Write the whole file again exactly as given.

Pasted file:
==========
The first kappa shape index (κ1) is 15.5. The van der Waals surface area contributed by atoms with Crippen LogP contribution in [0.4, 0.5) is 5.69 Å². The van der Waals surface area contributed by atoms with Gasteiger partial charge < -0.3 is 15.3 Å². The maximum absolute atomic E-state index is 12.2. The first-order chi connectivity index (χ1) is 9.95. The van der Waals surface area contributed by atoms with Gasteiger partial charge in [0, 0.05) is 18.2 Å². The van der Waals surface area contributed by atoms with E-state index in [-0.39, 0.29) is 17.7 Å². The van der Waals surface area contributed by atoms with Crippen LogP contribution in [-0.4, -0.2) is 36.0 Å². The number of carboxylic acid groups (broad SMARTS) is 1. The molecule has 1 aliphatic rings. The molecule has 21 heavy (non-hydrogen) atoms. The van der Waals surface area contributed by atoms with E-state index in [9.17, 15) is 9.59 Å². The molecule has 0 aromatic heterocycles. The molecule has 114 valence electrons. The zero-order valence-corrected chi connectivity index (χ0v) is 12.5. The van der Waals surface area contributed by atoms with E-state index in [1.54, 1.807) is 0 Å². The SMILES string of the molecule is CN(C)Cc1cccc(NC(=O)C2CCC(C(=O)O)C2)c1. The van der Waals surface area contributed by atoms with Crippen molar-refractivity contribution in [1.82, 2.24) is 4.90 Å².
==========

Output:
The first kappa shape index (κ1) is 15.5. The van der Waals surface area contributed by atoms with Crippen LogP contribution in [0.4, 0.5) is 5.69 Å². The van der Waals surface area contributed by atoms with Gasteiger partial charge < -0.3 is 15.3 Å². The maximum absolute atomic E-state index is 12.2. The first-order chi connectivity index (χ1) is 9.95. The van der Waals surface area contributed by atoms with Gasteiger partial charge in [0, 0.05) is 18.2 Å². The van der Waals surface area contributed by atoms with E-state index in [-0.39, 0.29) is 17.7 Å². The van der Waals surface area contributed by atoms with Crippen LogP contribution in [-0.4, -0.2) is 36.0 Å². The number of carboxylic acid groups (broad SMARTS) is 1. The molecule has 1 aliphatic rings. The molecule has 21 heavy (non-hydrogen) atoms. The van der Waals surface area contributed by atoms with E-state index in [9.17, 15) is 9.59 Å². The molecule has 0 aromatic heterocycles. The molecule has 114 valence electrons. The zero-order valence-corrected chi connectivity index (χ0v) is 12.5. The van der Waals surface area contributed by atoms with E-state index in [1.54, 1.807) is 0 Å². The SMILES string of the molecule is CN(C)Cc1cccc(NC(=O)C2CCC(C(=O)O)C2)c1. The van der Waals surface area contributed by atoms with Crippen molar-refractivity contribution in [1.82, 2.24) is 4.90 Å².